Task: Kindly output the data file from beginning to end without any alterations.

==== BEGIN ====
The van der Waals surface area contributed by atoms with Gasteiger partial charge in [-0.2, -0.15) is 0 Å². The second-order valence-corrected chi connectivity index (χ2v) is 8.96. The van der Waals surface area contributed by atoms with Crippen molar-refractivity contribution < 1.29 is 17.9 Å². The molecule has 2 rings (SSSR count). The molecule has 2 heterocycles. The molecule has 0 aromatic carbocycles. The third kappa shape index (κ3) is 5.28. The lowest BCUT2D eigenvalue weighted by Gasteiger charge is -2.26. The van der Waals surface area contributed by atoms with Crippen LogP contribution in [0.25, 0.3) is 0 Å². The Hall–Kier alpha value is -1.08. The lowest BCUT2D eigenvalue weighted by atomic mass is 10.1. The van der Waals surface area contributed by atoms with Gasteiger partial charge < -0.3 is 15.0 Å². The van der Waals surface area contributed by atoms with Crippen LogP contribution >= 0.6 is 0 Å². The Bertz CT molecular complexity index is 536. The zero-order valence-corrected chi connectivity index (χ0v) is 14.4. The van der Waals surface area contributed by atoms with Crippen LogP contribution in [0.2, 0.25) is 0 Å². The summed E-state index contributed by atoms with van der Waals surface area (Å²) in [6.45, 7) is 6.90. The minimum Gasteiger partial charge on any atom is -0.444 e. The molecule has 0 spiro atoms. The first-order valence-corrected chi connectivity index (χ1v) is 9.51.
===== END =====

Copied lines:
The van der Waals surface area contributed by atoms with Gasteiger partial charge in [-0.2, -0.15) is 0 Å². The second-order valence-corrected chi connectivity index (χ2v) is 8.96. The van der Waals surface area contributed by atoms with Crippen molar-refractivity contribution < 1.29 is 17.9 Å². The molecule has 2 rings (SSSR count). The molecule has 2 heterocycles. The molecule has 0 aromatic carbocycles. The third kappa shape index (κ3) is 5.28. The lowest BCUT2D eigenvalue weighted by Gasteiger charge is -2.26. The van der Waals surface area contributed by atoms with Crippen LogP contribution in [0.25, 0.3) is 0 Å². The Hall–Kier alpha value is -1.08. The lowest BCUT2D eigenvalue weighted by atomic mass is 10.1. The van der Waals surface area contributed by atoms with Gasteiger partial charge < -0.3 is 15.0 Å². The van der Waals surface area contributed by atoms with Crippen LogP contribution >= 0.6 is 0 Å². The Bertz CT molecular complexity index is 536. The zero-order valence-corrected chi connectivity index (χ0v) is 14.4. The van der Waals surface area contributed by atoms with Crippen LogP contribution in [0.2, 0.25) is 0 Å². The summed E-state index contributed by atoms with van der Waals surface area (Å²) in [6.45, 7) is 6.90. The minimum Gasteiger partial charge on any atom is -0.444 e. The molecule has 0 spiro atoms. The first-order valence-corrected chi connectivity index (χ1v) is 9.51.